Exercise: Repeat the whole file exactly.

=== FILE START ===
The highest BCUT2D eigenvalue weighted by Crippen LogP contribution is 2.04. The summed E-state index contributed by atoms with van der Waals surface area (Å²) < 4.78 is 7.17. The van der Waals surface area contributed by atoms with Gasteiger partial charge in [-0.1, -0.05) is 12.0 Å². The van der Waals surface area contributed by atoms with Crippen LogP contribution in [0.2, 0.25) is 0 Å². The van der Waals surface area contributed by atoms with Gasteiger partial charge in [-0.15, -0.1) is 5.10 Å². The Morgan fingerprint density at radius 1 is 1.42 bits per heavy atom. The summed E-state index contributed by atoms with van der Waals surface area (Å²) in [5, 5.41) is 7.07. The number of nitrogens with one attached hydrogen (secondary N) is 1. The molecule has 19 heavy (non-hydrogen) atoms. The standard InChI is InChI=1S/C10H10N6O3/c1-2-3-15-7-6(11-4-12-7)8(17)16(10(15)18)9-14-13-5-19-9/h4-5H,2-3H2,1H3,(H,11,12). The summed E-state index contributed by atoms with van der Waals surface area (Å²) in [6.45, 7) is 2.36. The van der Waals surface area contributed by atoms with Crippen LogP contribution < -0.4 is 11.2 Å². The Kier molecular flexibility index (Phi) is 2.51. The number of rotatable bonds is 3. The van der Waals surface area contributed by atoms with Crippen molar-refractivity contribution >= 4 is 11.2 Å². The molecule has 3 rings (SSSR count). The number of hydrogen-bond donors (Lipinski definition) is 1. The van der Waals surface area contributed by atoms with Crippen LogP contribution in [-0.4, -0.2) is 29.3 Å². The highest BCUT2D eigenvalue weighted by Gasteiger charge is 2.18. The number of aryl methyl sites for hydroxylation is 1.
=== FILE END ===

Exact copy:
The highest BCUT2D eigenvalue weighted by Crippen LogP contribution is 2.04. The summed E-state index contributed by atoms with van der Waals surface area (Å²) < 4.78 is 7.17. The van der Waals surface area contributed by atoms with Gasteiger partial charge in [-0.1, -0.05) is 12.0 Å². The van der Waals surface area contributed by atoms with Crippen LogP contribution in [0.2, 0.25) is 0 Å². The van der Waals surface area contributed by atoms with Gasteiger partial charge in [-0.15, -0.1) is 5.10 Å². The Morgan fingerprint density at radius 1 is 1.42 bits per heavy atom. The summed E-state index contributed by atoms with van der Waals surface area (Å²) in [5, 5.41) is 7.07. The number of nitrogens with one attached hydrogen (secondary N) is 1. The molecule has 19 heavy (non-hydrogen) atoms. The standard InChI is InChI=1S/C10H10N6O3/c1-2-3-15-7-6(11-4-12-7)8(17)16(10(15)18)9-14-13-5-19-9/h4-5H,2-3H2,1H3,(H,11,12). The summed E-state index contributed by atoms with van der Waals surface area (Å²) in [6.45, 7) is 2.36. The van der Waals surface area contributed by atoms with Crippen LogP contribution < -0.4 is 11.2 Å². The Kier molecular flexibility index (Phi) is 2.51. The number of rotatable bonds is 3. The van der Waals surface area contributed by atoms with Crippen molar-refractivity contribution >= 4 is 11.2 Å². The molecule has 3 rings (SSSR count). The number of hydrogen-bond donors (Lipinski definition) is 1. The van der Waals surface area contributed by atoms with Crippen LogP contribution in [-0.4, -0.2) is 29.3 Å². The highest BCUT2D eigenvalue weighted by Gasteiger charge is 2.18. The number of aryl methyl sites for hydroxylation is 1.